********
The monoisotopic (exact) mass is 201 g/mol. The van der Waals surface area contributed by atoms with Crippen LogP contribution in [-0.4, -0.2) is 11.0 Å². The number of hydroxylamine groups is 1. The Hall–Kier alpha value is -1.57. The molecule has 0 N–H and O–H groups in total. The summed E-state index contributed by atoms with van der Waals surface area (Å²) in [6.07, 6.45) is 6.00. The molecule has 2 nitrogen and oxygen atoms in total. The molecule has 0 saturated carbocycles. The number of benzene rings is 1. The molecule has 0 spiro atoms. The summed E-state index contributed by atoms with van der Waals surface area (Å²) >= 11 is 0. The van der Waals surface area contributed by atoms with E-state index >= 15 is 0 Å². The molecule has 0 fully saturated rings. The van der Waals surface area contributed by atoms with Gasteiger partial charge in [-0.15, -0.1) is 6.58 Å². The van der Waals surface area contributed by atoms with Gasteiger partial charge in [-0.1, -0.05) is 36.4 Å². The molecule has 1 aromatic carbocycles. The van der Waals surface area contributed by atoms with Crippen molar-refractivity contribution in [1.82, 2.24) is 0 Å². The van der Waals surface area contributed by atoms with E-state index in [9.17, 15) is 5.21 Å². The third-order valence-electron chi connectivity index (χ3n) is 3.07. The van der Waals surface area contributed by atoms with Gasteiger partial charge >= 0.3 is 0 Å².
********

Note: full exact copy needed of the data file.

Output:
The monoisotopic (exact) mass is 201 g/mol. The van der Waals surface area contributed by atoms with Crippen LogP contribution in [-0.4, -0.2) is 11.0 Å². The number of hydroxylamine groups is 1. The Hall–Kier alpha value is -1.57. The molecule has 0 N–H and O–H groups in total. The summed E-state index contributed by atoms with van der Waals surface area (Å²) in [6.07, 6.45) is 6.00. The molecule has 2 nitrogen and oxygen atoms in total. The molecule has 0 saturated carbocycles. The number of benzene rings is 1. The molecule has 0 spiro atoms. The summed E-state index contributed by atoms with van der Waals surface area (Å²) >= 11 is 0. The van der Waals surface area contributed by atoms with E-state index >= 15 is 0 Å². The molecule has 0 fully saturated rings. The van der Waals surface area contributed by atoms with Gasteiger partial charge in [-0.15, -0.1) is 6.58 Å². The van der Waals surface area contributed by atoms with Gasteiger partial charge in [-0.1, -0.05) is 36.4 Å². The molecule has 1 aromatic carbocycles. The van der Waals surface area contributed by atoms with Crippen molar-refractivity contribution in [1.82, 2.24) is 0 Å². The van der Waals surface area contributed by atoms with E-state index in [9.17, 15) is 5.21 Å². The third-order valence-electron chi connectivity index (χ3n) is 3.07. The van der Waals surface area contributed by atoms with Gasteiger partial charge >= 0.3 is 0 Å².